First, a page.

School of fish – Cultura Creative RF / Alamy Stock Photo.

Ecosystems support all life on Earth. The healthier our ecosystems are, the healthier the planet – and its people. But humanity stands at a crossroads.

Biodiversity is declining at an unprecedented rate, and the pressures driving this decline are intensifying.

Land and sea use change, exploitation of natural resources, climate change, pollution, and invasive species drive biodiversity loss. Human activity has significantly altered three-quarters of the Earth’s land and two-thirds of its marine environment, with a million animal and plant species now threatened with extinction, many within decades. And crucially, none of the 2020 UN global goals for protecting life on Earth and halting the degradation of land and oceans were met.

We still have time. The problems and solutions are known, but we must act now to repair the damage done – with scale and pace. Conserving the remaining pockets of wildlife-rich land is now no longer enough; degraded land and seas must be restored to bend the curve of biodiversity loss. We know that if barriers to restoration are halted, nature has a remarkable capacity to recover over time. Our efforts must be directed towards revitalising natural ecosystems and promoting robust species populations and habitats that will provide sustainable benefits for both nature and society, within the context of a changing climate and globalised economy.

Ecological restoration is a vision of hope for a brighter future. As a grantmaker, we are committed to playing our part in the global endeavour of the United Nations Decade on Ecosystem Restoration to create lasting change. We support remarkable organisations that are working tirelessly to achieve international targets and mitigate ecological breakdown. Our goal is to be a progressive and flexible grant-maker helping to create lasting change by supporting evidence-based, practical, and transformational solutions for ecological protection and restoration. With the ERF strategy and targets 2030 as our high-level framework, we will help to provide a prosperous, greener future for all.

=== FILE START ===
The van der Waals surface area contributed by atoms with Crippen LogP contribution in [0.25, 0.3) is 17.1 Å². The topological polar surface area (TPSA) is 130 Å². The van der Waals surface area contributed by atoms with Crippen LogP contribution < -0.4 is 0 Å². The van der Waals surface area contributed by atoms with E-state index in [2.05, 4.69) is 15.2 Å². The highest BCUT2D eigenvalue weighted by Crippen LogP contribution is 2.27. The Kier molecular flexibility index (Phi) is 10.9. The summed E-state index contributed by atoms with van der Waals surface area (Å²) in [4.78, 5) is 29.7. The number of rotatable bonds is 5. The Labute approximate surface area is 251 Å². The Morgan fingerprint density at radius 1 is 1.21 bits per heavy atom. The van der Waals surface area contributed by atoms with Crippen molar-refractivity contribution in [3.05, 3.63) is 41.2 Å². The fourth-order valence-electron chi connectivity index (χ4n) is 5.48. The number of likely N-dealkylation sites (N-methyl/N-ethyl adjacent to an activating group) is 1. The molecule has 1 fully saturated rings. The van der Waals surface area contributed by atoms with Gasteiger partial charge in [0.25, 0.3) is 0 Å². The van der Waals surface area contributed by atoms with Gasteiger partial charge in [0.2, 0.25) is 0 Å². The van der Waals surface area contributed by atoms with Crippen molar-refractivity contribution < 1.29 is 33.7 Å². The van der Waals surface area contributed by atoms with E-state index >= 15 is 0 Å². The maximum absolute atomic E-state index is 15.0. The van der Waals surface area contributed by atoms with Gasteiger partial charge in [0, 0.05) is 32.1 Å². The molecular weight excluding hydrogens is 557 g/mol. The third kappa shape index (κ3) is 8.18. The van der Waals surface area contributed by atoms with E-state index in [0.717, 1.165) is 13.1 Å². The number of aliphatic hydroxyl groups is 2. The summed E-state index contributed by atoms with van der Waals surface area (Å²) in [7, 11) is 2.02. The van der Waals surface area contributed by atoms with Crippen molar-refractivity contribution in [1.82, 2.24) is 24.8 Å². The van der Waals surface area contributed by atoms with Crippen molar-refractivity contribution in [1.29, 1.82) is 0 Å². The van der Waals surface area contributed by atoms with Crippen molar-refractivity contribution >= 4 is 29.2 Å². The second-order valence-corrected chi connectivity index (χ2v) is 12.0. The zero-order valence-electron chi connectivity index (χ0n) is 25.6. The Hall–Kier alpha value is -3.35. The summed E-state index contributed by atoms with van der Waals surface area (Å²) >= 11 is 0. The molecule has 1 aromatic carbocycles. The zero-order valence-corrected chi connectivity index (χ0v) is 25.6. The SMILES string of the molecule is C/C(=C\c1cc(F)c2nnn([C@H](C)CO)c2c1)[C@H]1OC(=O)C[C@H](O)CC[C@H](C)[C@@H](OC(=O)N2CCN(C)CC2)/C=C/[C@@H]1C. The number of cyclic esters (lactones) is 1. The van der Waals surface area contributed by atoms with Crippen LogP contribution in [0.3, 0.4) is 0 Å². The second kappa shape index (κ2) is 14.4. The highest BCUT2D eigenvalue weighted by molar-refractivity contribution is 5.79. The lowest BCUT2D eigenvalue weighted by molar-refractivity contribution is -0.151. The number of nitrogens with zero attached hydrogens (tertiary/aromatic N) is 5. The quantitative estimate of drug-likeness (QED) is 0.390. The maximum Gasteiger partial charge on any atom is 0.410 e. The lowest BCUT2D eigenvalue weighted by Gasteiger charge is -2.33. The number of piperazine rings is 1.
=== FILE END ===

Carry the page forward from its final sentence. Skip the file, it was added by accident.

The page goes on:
“We are the last generation that can prevent irreparable damage to our planet”

María Fernanda Espinosa Garcés, General Assembly President

Lake and trees – Pascal Scholl, Unsplash.

Our approach

Ecological restoration takes resources, and organisations driving activities on the ground are often underfunded and face long-term financial insecurity.

Practitioners often face multiple barriers that keep them from maintaining or even scaling their projects. We work hard to identify the people and organisations best placed to make a difference. We help these practitioners make lasting, transformational change.

We want nature to be valued and cherished, which in turn will create local economic or cultural opportunities to enable long-lasting protection of these habitats and species. Therefore, we will support organisations protecting and restoring biodiversity in a variety of ways, whilst engaging local populations and promoting shared prosperity for both people and the environment.